Understanding How Researchers Visualize the HIV Spike

What tools are researchers using to bring HIV’s Envelope protein into focus and what have they learned about its structure?

One of the most exciting developments in AIDS vaccine research in recent years has been the isolation of dozens of broadly neutralizing antibodies (bNAbs) from the serum of a minority of HIV-infected individuals. In the lab, at least, these antibodies are capable of neutralizing many of the HIV strains currently in circulation by binding a three-legged, spike-like protein on the surface of the virus called the Envelope trimer, or Env. Scientists are now applying what they are learning from these antibodies to design vaccine candidates that might elicit similar antibodies in people before they are exposed to HIV, and so block infection (see VAX May 2010 Primer on Understanding if Broadly Neutralizing Antibodies are the Answer).

The bNAbs elicited by any such vaccine would attack HIV before it can invade its target cells. Ideally, they would not only target a broad spectrum of HIV variants, but do so potently—in other words, at very low concentrations.

But eliciting such antibodies isn’t easy. The regions of Env most susceptible to neutralizing antibodies are hidden by a thick coat of sugars. These sugars restrict antibody access to the underlying protein surface. Many of the protein targets—or epitopes—that are accessible to antibodies, meanwhile, do not elicit neutralizing antibodies, and act as decoys that confound the immune response. But perhaps most importantly, large swathes of the trimer change constantly due to HIV’s extraordinary mutability. This allows the virus to continuously evade immune recognition.

Scientists have sought to overcome these challenges by studying how bNAbs latch onto the Envelope trimer (seeVAX March 2011 Primer on Understanding HIV’s Envelope Protein). But determining the shape of the trimer—with or without an antibody bound to it—has been an uphill battle.

One way to do so is by X-ray crystallography, which involves beaming X-rays through a crystal of the purified protein and reading how the X-rays are scattered by that passage. This allows researchers to determine the precise spatial arrangement of atoms that make up the protein molecule. If the molecule—or the relevant part of it—can be co-crystallized in complex with an antibody that recognizes it, crystallography reveals in exquisite detail how the two interact with each other. Researchers attempting to reverse engineer novel HIV vaccine candidates rely heavily on such imaging.

But the HIV trimer poses unique challenges to that approach. Because the complex is structurally dynamic and highly unstable, researchers have had great difficulty crystallizing it in its functional (or “native”) state.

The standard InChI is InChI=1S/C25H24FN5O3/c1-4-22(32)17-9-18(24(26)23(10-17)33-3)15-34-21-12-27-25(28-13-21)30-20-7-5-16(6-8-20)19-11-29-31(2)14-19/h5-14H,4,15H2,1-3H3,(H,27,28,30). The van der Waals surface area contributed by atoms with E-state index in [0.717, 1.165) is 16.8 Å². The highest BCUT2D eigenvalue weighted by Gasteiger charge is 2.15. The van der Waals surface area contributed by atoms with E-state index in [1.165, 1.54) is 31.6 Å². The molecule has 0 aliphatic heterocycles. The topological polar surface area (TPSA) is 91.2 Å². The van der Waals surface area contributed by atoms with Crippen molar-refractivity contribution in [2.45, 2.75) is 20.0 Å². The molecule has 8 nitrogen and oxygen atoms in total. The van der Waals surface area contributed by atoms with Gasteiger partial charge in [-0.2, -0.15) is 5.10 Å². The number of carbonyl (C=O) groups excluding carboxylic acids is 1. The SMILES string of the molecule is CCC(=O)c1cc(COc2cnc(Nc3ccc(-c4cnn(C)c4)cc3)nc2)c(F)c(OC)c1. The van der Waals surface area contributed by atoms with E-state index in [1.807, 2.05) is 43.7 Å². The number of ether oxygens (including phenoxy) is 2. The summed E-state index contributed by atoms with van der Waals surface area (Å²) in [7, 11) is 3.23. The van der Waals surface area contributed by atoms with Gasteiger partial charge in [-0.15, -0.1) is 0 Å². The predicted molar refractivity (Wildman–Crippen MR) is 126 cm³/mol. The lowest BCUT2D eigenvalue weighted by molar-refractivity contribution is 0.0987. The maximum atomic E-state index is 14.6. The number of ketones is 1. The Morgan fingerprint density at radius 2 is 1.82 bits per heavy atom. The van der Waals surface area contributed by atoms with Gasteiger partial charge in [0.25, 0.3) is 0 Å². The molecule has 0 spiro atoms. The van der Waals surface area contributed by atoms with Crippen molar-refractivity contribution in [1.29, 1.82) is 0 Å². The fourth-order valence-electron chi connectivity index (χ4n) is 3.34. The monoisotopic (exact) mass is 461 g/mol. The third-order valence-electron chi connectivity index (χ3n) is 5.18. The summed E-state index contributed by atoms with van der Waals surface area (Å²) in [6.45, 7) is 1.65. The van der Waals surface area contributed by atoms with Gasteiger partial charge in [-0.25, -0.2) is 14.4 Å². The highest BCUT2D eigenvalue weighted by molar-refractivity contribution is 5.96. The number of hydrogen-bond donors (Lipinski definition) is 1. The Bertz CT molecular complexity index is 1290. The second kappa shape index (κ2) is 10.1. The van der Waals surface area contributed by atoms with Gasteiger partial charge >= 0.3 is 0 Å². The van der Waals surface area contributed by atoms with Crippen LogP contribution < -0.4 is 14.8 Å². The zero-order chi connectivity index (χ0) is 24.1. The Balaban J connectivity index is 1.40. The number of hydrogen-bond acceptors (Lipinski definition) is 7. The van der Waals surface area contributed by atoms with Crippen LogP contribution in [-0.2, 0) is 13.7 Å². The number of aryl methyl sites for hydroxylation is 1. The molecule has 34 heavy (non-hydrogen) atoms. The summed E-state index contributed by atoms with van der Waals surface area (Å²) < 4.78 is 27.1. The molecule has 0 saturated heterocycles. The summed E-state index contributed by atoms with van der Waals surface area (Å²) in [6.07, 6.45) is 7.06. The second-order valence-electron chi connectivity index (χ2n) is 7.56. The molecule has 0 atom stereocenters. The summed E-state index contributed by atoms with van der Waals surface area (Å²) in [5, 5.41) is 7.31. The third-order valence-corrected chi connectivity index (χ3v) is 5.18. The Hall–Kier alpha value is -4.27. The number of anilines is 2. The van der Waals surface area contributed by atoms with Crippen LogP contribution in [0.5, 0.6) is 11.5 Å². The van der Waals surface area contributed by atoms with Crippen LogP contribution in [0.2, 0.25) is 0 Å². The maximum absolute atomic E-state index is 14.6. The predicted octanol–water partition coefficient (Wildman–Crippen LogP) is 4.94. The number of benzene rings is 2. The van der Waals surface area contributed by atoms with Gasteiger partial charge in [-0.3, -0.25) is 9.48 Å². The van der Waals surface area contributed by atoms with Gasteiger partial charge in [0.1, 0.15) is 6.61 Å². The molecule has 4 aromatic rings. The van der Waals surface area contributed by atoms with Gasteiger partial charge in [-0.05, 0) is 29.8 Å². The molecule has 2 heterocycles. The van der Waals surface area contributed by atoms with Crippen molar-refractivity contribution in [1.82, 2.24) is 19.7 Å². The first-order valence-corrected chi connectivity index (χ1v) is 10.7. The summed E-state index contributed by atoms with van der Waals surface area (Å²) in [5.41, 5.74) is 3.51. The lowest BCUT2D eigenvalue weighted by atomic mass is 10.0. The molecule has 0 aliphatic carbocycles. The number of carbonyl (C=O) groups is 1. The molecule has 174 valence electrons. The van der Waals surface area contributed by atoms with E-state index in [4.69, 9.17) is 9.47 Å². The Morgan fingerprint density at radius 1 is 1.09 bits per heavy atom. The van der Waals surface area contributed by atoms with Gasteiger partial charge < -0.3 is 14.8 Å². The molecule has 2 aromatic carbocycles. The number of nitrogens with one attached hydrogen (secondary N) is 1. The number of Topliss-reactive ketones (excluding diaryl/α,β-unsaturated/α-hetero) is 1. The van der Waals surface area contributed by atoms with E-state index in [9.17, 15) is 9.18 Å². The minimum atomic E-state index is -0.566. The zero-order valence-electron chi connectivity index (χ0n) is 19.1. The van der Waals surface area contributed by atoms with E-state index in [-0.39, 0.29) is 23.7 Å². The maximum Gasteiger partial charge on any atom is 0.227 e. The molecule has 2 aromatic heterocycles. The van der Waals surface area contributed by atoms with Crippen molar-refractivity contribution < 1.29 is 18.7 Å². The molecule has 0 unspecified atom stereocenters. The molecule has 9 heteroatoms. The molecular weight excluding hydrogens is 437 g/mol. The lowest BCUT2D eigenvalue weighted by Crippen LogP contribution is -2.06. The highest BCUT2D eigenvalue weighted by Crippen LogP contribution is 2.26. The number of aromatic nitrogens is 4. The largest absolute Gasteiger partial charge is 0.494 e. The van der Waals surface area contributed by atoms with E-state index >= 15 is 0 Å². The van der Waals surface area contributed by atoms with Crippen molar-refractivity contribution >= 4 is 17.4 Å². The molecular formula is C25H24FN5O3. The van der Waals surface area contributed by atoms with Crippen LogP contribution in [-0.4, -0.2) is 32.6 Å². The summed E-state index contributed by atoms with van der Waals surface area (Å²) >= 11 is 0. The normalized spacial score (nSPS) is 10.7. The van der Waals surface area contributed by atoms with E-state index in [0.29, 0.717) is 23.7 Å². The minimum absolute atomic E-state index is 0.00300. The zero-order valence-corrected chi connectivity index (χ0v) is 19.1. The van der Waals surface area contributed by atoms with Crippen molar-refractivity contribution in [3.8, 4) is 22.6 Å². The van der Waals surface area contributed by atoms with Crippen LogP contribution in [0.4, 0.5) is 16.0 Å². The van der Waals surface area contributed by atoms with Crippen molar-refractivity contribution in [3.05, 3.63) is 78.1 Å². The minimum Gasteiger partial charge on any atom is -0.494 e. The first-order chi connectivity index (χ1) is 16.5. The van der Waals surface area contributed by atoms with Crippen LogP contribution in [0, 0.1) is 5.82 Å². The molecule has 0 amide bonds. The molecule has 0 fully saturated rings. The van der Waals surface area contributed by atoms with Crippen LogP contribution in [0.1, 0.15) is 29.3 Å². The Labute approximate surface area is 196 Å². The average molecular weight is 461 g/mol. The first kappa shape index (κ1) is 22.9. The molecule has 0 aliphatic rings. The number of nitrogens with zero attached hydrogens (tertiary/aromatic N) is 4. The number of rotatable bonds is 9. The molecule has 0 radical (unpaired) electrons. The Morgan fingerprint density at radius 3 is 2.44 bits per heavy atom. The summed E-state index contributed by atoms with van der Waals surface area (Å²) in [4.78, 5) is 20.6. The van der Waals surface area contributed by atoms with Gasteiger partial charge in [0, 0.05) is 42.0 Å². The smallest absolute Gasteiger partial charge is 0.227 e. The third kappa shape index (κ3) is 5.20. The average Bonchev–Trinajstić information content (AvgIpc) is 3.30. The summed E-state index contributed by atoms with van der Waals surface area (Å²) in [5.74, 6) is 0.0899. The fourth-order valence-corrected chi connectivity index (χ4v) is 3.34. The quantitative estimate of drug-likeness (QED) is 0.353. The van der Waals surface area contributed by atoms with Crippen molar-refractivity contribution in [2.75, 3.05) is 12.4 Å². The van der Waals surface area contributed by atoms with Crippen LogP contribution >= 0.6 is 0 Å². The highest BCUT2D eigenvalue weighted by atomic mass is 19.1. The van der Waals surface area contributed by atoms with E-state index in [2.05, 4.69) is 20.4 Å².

Freezing the trimer
To circumvent these problems, some laboratories employ a newer generation imaging technology called cryo-electron microscopy, or cryo-EM, to study the trimer’s structure. Cryo-EM involves snap-freezing a protein in liquid nitrogen. This freezes Env in its natural state. Scientists then use an electron microscope to capture thousands of images of the protein from different angles. These images are then merged to reconstruct a high-resolution, 3D image of the frozen protein’s fine structure.

Cryo-EM has often been used to study the Env trimer on the virus. Today scientists are also using a more advanced version of cryo-EM—single-particle cryo-EM—to analyze Env in isolation, affording a higher resolution snapshot of its structure. In one recent study, researchers used this approach to describe Env in its earliest native state, before it binds receptor proteins on the target cell. They found that Env, in its unbound state, has a “doughnut hole” in its center and is quite different from the densely packed structure that emerges at the end of the viral entry process. The images also capture an unusual, cage-like architecture, which likely helps HIV evade the immune system, and show how the triangular pyramid structure of Env hampers access by antibodies.

In another recent study, researchers used single particle cryo-EM to take a look at Env at a later stage of the infection process, just after it has docked with its protein receptor on the target cell. They found that Env partially opens up at this stage, exposing parts of its inner surface that it deploys to fuse the virus membrane with the cell membrane. This exposes the inner surface of Env to attack by antibodies.

While these cryo-EM models of Env are not as vivid as those obtained by X-ray crystallography, scientists have found them instructive and suspect they could help in the design of HIV immunogens—the active ingredients of vaccine candidates—that induce bNAbs. Already, they are planning to synthesize molecules that mimic the partially opened trimer, a conformation it assumes after it has bound its cellular receptors. A vaccine bearing such an immunogen might induce antibodies that prevent membrane fusion, which is essential to the viral life cycle.

Meanwhile, researchers are learning more about how some of the bNAbs prevent viral entry by interacting with other regions of the HIV Envelope trimer. In one recently completed experiment, researchers mixed HIV particles with two bNAbs—b12 and VRC01—and used cryo-EM to study if and how the binding of bNAbs changes the structure of the Envelope spike. They found that VRC01 did not require any changes in Env structure to bind its target; b12, however, did. This might explain why the VRC01 antibody neutralizes a broader range of HIV strains than b12.

To learn more about how researchers obtain models of the HIV Envelope glycoprotein, link to this video that details work from the laboratory of Sriram Subramaniam at the US National Cancer Institute.